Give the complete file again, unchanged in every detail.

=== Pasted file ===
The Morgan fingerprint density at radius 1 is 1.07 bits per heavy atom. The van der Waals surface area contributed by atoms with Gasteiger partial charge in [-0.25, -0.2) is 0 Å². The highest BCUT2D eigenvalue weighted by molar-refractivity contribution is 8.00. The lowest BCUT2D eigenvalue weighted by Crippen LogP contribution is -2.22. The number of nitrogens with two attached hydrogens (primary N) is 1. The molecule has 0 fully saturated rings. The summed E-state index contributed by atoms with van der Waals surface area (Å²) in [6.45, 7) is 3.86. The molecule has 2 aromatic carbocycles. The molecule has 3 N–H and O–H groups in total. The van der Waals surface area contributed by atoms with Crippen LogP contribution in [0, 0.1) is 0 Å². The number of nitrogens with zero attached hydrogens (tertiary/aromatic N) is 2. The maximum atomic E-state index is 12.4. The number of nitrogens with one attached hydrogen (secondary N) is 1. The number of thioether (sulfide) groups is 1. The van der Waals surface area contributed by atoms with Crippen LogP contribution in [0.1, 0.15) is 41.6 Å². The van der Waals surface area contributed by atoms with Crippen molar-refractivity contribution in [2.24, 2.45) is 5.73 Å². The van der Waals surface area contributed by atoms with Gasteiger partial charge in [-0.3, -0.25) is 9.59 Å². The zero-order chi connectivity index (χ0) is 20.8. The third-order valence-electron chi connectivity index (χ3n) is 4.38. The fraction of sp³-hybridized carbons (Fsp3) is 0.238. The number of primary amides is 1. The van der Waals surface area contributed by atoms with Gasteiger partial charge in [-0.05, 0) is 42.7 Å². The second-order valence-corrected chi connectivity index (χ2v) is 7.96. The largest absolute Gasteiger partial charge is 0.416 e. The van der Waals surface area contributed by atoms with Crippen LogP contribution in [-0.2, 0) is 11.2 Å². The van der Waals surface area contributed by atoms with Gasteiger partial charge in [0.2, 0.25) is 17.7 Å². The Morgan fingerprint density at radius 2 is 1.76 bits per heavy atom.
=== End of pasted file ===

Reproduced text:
The Morgan fingerprint density at radius 1 is 1.07 bits per heavy atom. The van der Waals surface area contributed by atoms with Gasteiger partial charge in [-0.25, -0.2) is 0 Å². The highest BCUT2D eigenvalue weighted by molar-refractivity contribution is 8.00. The lowest BCUT2D eigenvalue weighted by Crippen LogP contribution is -2.22. The number of nitrogens with two attached hydrogens (primary N) is 1. The molecule has 0 fully saturated rings. The summed E-state index contributed by atoms with van der Waals surface area (Å²) in [6.45, 7) is 3.86. The molecule has 2 aromatic carbocycles. The molecule has 3 N–H and O–H groups in total. The van der Waals surface area contributed by atoms with Crippen LogP contribution in [0, 0.1) is 0 Å². The number of nitrogens with zero attached hydrogens (tertiary/aromatic N) is 2. The maximum atomic E-state index is 12.4. The number of nitrogens with one attached hydrogen (secondary N) is 1. The number of thioether (sulfide) groups is 1. The van der Waals surface area contributed by atoms with Crippen LogP contribution in [0.1, 0.15) is 41.6 Å². The van der Waals surface area contributed by atoms with Crippen molar-refractivity contribution in [2.24, 2.45) is 5.73 Å². The van der Waals surface area contributed by atoms with Gasteiger partial charge in [-0.3, -0.25) is 9.59 Å². The zero-order chi connectivity index (χ0) is 20.8. The third-order valence-electron chi connectivity index (χ3n) is 4.38. The fraction of sp³-hybridized carbons (Fsp3) is 0.238. The number of primary amides is 1. The van der Waals surface area contributed by atoms with Gasteiger partial charge in [-0.05, 0) is 42.7 Å². The second-order valence-corrected chi connectivity index (χ2v) is 7.96. The largest absolute Gasteiger partial charge is 0.416 e. The van der Waals surface area contributed by atoms with Crippen LogP contribution in [-0.2, 0) is 11.2 Å². The van der Waals surface area contributed by atoms with Gasteiger partial charge in [0.2, 0.25) is 17.7 Å². The Morgan fingerprint density at radius 2 is 1.76 bits per heavy atom.